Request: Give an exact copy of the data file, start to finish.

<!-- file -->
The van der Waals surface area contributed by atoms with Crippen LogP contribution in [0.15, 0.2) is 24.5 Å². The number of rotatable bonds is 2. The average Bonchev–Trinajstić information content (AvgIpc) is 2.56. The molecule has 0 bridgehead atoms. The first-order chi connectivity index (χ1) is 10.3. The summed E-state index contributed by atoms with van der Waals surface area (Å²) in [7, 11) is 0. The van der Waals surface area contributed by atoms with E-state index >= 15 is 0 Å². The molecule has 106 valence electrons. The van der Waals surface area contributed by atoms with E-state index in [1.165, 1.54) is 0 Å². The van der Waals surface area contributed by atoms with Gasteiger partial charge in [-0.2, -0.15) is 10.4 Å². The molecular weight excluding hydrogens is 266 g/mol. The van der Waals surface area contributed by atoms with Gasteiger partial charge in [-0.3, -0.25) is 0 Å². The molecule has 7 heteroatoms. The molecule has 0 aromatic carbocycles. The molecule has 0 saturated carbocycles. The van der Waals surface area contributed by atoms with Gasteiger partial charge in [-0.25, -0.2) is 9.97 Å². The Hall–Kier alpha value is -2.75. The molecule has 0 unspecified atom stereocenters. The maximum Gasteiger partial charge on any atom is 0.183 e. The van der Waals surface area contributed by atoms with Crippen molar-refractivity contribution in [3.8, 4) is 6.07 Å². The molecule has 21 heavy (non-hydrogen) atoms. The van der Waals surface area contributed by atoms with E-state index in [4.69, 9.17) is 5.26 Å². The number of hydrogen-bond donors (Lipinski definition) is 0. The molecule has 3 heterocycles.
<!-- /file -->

The van der Waals surface area contributed by atoms with Crippen LogP contribution in [0.15, 0.2) is 24.5 Å². The number of rotatable bonds is 2. The average Bonchev–Trinajstić information content (AvgIpc) is 2.56. The molecule has 0 bridgehead atoms. The first-order chi connectivity index (χ1) is 10.3. The summed E-state index contributed by atoms with van der Waals surface area (Å²) in [7, 11) is 0. The van der Waals surface area contributed by atoms with E-state index >= 15 is 0 Å². The molecule has 106 valence electrons. The van der Waals surface area contributed by atoms with E-state index in [1.165, 1.54) is 0 Å². The van der Waals surface area contributed by atoms with Gasteiger partial charge in [-0.2, -0.15) is 10.4 Å². The molecular weight excluding hydrogens is 266 g/mol. The van der Waals surface area contributed by atoms with Gasteiger partial charge in [-0.3, -0.25) is 0 Å². The molecule has 7 heteroatoms. The molecule has 0 aromatic carbocycles. The molecule has 0 saturated carbocycles. The van der Waals surface area contributed by atoms with Gasteiger partial charge in [-0.25, -0.2) is 9.97 Å². The Hall–Kier alpha value is -2.75. The molecule has 0 unspecified atom stereocenters. The maximum Gasteiger partial charge on any atom is 0.183 e. The van der Waals surface area contributed by atoms with Crippen molar-refractivity contribution in [3.8, 4) is 6.07 Å². The molecule has 21 heavy (non-hydrogen) atoms. The van der Waals surface area contributed by atoms with E-state index in [4.69, 9.17) is 5.26 Å². The number of hydrogen-bond donors (Lipinski definition) is 0. The molecule has 3 heterocycles.